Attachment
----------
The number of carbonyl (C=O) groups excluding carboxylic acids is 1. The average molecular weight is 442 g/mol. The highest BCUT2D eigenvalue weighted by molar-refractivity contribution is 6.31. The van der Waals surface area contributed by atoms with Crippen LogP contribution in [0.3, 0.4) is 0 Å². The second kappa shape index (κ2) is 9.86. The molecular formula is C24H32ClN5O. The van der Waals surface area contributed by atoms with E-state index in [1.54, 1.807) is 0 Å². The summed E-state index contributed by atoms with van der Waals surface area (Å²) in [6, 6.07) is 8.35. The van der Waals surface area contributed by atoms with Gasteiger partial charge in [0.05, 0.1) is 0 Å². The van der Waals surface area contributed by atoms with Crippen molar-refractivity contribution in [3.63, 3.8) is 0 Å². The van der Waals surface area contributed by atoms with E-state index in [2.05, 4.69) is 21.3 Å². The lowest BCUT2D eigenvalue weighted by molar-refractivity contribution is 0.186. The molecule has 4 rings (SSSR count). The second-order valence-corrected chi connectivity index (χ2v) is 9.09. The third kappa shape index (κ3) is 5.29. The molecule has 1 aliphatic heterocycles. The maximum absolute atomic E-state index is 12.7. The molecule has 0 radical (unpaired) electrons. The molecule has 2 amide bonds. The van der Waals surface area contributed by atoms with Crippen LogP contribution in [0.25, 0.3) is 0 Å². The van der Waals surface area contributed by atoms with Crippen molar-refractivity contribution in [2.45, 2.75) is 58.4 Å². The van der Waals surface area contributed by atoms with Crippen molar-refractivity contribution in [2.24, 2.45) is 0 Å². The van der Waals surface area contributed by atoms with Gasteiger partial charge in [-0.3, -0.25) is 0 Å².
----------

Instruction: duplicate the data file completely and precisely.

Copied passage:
The number of carbonyl (C=O) groups excluding carboxylic acids is 1. The average molecular weight is 442 g/mol. The highest BCUT2D eigenvalue weighted by molar-refractivity contribution is 6.31. The van der Waals surface area contributed by atoms with Crippen LogP contribution in [0.3, 0.4) is 0 Å². The second kappa shape index (κ2) is 9.86. The molecular formula is C24H32ClN5O. The van der Waals surface area contributed by atoms with E-state index in [1.54, 1.807) is 0 Å². The summed E-state index contributed by atoms with van der Waals surface area (Å²) in [6, 6.07) is 8.35. The van der Waals surface area contributed by atoms with Gasteiger partial charge in [0.05, 0.1) is 0 Å². The van der Waals surface area contributed by atoms with Crippen molar-refractivity contribution in [3.63, 3.8) is 0 Å². The van der Waals surface area contributed by atoms with E-state index in [2.05, 4.69) is 21.3 Å². The lowest BCUT2D eigenvalue weighted by molar-refractivity contribution is 0.186. The molecule has 4 rings (SSSR count). The second-order valence-corrected chi connectivity index (χ2v) is 9.09. The third kappa shape index (κ3) is 5.29. The molecule has 1 aliphatic heterocycles. The maximum absolute atomic E-state index is 12.7. The molecule has 0 radical (unpaired) electrons. The molecule has 2 amide bonds. The van der Waals surface area contributed by atoms with Crippen LogP contribution in [0.25, 0.3) is 0 Å². The van der Waals surface area contributed by atoms with Crippen molar-refractivity contribution in [2.45, 2.75) is 58.4 Å². The van der Waals surface area contributed by atoms with Crippen molar-refractivity contribution in [2.24, 2.45) is 0 Å². The van der Waals surface area contributed by atoms with Gasteiger partial charge in [-0.3, -0.25) is 0 Å².